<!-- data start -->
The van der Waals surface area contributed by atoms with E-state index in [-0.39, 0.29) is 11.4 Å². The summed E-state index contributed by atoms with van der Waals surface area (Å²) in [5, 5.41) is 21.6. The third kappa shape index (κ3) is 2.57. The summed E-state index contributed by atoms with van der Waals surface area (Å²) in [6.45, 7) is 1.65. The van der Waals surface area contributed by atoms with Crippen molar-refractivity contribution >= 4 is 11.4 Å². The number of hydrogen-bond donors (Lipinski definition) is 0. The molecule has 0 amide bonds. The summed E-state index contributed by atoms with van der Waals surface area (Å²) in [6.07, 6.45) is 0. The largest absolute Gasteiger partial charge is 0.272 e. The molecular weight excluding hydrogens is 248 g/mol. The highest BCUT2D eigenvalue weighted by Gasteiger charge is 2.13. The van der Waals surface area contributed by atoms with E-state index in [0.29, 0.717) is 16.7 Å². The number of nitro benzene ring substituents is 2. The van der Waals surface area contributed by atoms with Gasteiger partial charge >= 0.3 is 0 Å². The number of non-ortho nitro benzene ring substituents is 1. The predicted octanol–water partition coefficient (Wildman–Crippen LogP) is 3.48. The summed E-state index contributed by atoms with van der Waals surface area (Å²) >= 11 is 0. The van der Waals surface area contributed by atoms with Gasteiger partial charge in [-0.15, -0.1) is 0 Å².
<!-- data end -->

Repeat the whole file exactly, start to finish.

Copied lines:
The van der Waals surface area contributed by atoms with E-state index in [-0.39, 0.29) is 11.4 Å². The summed E-state index contributed by atoms with van der Waals surface area (Å²) in [5, 5.41) is 21.6. The third kappa shape index (κ3) is 2.57. The summed E-state index contributed by atoms with van der Waals surface area (Å²) in [6.45, 7) is 1.65. The van der Waals surface area contributed by atoms with Crippen molar-refractivity contribution >= 4 is 11.4 Å². The number of hydrogen-bond donors (Lipinski definition) is 0. The molecule has 0 amide bonds. The summed E-state index contributed by atoms with van der Waals surface area (Å²) in [6.07, 6.45) is 0. The largest absolute Gasteiger partial charge is 0.272 e. The molecular weight excluding hydrogens is 248 g/mol. The highest BCUT2D eigenvalue weighted by Gasteiger charge is 2.13. The van der Waals surface area contributed by atoms with E-state index in [0.29, 0.717) is 16.7 Å². The number of nitro benzene ring substituents is 2. The van der Waals surface area contributed by atoms with Gasteiger partial charge >= 0.3 is 0 Å². The number of non-ortho nitro benzene ring substituents is 1. The predicted octanol–water partition coefficient (Wildman–Crippen LogP) is 3.48. The summed E-state index contributed by atoms with van der Waals surface area (Å²) >= 11 is 0. The van der Waals surface area contributed by atoms with Gasteiger partial charge in [-0.15, -0.1) is 0 Å².